Iran sanctions UK officials, media for ‘incitement’

Iran said it was sanctioning British individuals and entities for “activities that led to unrest, violence and terrorist acts against the Iranian nation”.

These included Tom Tugendhat, Minister of State for Security, Commodore Don Mackinnon, Commander of the British Navy in the Persian Gulf, and Steve McCabe, MP and Chairman of Labor Friends of Israel, as well as media and their owners, including BBC Persian and Iran International. Iran also cited the UK’s National Cyber ​​Security Center (NCSC) and intelligence center known as “GCHQ”.

During the recent unrest, Iranian officials have complained about foreign media and social media operators, including those in Britain reporting protests and airing interviews with Iranian experts based abroad, including state-funded media. The clerical regime in Iran has opposed news and commentary that it says justifies attacks on government workers and ambulances, while it does not allow Tehran media to report on the protests.

The government also often cut internet access or slowed down computer traffic for more than a month to prevent news and images of the protests from being shared among the population.

The official IRNA news site said the named individuals would not be allowed to enter Iran and that all assets held under Iranian jurisdiction would be confiscated. He said the measure did not prevent criminal prosecution and that Iran still held the British government “responsible for supporting terrorists and human rights violators who organize and incite riots and acts terrorists in Iran from its soil”.

Foreign Minister Hossein Amir-Abdollahian also said on Wednesday that Iran would designate 19 US and European officials and entities for sanctions and “incitement to violence”.

Iran has persecuted journalists working for the BBC, US-funded international broadcasters Voice of America and Radio Farda, and staff of Iran International and other media organizations. Family members have been harassed for more than a decade and direct threats have been made against journalists.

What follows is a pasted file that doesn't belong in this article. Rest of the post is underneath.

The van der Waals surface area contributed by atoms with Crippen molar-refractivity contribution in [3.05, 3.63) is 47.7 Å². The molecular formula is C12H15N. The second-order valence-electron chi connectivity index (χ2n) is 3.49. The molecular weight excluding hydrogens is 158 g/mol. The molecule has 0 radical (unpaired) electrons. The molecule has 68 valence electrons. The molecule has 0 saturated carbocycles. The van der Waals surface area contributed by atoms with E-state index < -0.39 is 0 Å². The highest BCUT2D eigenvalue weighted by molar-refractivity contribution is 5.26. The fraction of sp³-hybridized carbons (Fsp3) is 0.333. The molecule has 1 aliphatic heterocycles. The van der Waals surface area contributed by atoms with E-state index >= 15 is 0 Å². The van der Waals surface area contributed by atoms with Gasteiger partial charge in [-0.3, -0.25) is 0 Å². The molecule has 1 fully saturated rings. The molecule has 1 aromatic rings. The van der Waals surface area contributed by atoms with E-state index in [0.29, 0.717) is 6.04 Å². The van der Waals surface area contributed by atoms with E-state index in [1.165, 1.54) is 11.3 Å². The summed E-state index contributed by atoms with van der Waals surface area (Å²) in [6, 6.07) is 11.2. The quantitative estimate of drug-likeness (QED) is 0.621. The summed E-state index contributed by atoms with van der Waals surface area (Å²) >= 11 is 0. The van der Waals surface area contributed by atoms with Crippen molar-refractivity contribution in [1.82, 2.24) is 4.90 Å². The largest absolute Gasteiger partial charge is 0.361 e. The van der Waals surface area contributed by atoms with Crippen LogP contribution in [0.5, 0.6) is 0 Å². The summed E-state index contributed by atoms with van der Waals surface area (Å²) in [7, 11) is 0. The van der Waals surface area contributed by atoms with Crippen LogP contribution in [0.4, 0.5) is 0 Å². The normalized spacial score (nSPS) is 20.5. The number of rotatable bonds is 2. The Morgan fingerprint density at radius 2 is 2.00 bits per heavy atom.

Iran’s 83-year-old leader Ali Khamenei and other officials have blamed the protests on “foreign enemies” and “their media”, while experts and some Iranian politicians have been warning for months that the social and political atmosphere was conducive to popular demonstrations. and troubles.

In fact, the protests have continued almost uninterrupted since December 2017, when rising prices first led to nationwide unrest. In November 2019, a sudden hike in gasoline prices by the government also led to large protests in which security forces killed at least 1,500 civilians.

The current protests which began on September 16 were sparked by the death in police custody of Mahsa Amini, a 22-year-old woman who had been arrested three days earlier for her “inappropriate hijab”. Women and young people led protests demanding regime change, their favorite slogan being “Death to the dictator”.

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